In today’s fast paced technological world it is so heartbreaking to see so many searching for someone to love and to lift tired hands.

Buried deep within our souls is a longing for a love which we knew so long ago. 
A love that was pure and unconditional. How our hearts yearn for that lost love.

Elder Groberg gave a powerful talk about the power of pure love. A comment he made that vibrated within my soul was, "True love can lift you from the very depths of your deepest despair."

I have had multiple witnesses to the truthfulness of those words as I have struggled with some of my most difficult challenges; I have felt the power of love from a loved one who came back from their heavenly home to comfort me. 

I have had two near death experiences where I returned for a brief moment to my heavenly home. 
As I expressed my desire to stay, a loved one would point and ask, "what about him?" 
I then found myself looking at my husband and my heart was drawn to him with such a surge of love that I knew that it was not time for me to leave him behind. 

Sadly, there are many in their great despair who feel that they were left behind. 
They find themselves in such a hopeless state that they cannot even see the One who loves them the most.
In their small dark world there is no one willing or able to feed them.

"So when they had dined, Jesus saith to Simon Peter,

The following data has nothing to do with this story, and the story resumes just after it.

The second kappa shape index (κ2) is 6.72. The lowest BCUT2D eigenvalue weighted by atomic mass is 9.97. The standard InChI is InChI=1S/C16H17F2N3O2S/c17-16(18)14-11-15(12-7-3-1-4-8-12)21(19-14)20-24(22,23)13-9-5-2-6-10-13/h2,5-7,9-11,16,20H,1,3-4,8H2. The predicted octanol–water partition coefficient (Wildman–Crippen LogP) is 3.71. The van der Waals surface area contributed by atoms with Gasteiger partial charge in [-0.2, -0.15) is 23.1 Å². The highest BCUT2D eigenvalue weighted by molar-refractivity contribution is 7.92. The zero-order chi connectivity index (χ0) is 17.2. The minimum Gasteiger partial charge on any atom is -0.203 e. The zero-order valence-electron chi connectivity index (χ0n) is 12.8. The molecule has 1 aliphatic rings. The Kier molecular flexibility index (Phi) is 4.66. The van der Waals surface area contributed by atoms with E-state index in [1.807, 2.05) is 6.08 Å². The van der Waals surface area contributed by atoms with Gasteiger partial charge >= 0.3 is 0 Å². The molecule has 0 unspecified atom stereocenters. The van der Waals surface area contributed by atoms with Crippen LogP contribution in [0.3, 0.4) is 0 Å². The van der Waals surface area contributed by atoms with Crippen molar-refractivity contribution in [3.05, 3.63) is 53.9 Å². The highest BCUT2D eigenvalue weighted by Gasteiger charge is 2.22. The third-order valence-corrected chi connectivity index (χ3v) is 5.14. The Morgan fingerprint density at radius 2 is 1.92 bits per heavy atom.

Simon, son of Jonas, Lovest thou me more than these?
He saith unto Him, Yea Lord; thou knowest that I love thee.
He saith unto him, Feed my lambs.
He saith to him again, the second time,
Simon, son of Jonas, lovest thou me?
He saith unto Him, Yea Lord; thou knowest that I love thee.
He saith unto him, Feed my sheep
He saith unto him the third time,
Simon, son of Jonas, lovest thou me?
Peter was grieved because He said unto him the third time Lovest thou me?
And he said unto Him, Lord thou knowest all things;
Thou knowest that I love thee Jesus saith unto him, Feed my sheep"

Elder Holland gave a powerful talk on "feed my Sheep" it touched me deeply:

"The First Great Commandment

Of the Quorum of the Twelve Apostles


We have a life of devoted discipleship to give in demonstrating our love of the Lord.
There is almost no group in history for whom I have more sympathy than I have for the eleven remaining Apostles immediately following the death of the Savior of the world. I think we sometimes forget just how inexperienced they still were and how totally dependent upon Jesus they had of necessity been. To them He had said, “Have I been so long time with you, and yet hast thou not known me … ?”1
But, of course, to them He hadn’t been with them nearly long enough. Three years isn’t long to call an entire Quorum of Twelve Apostles from a handful of new converts, purge from them the error of old ways, teach them the wonders of the gospel of Jesus Christ, and then leave them to carry on the work until they too were killed. Quite a staggering prospect for a group of newly ordained elders.
Especially the part about being left alone. Repeatedly Jesus had tried to tell them He was not going to remain physically present with them, but they either could not or would not comprehend such a wrenching thought. Mark writes: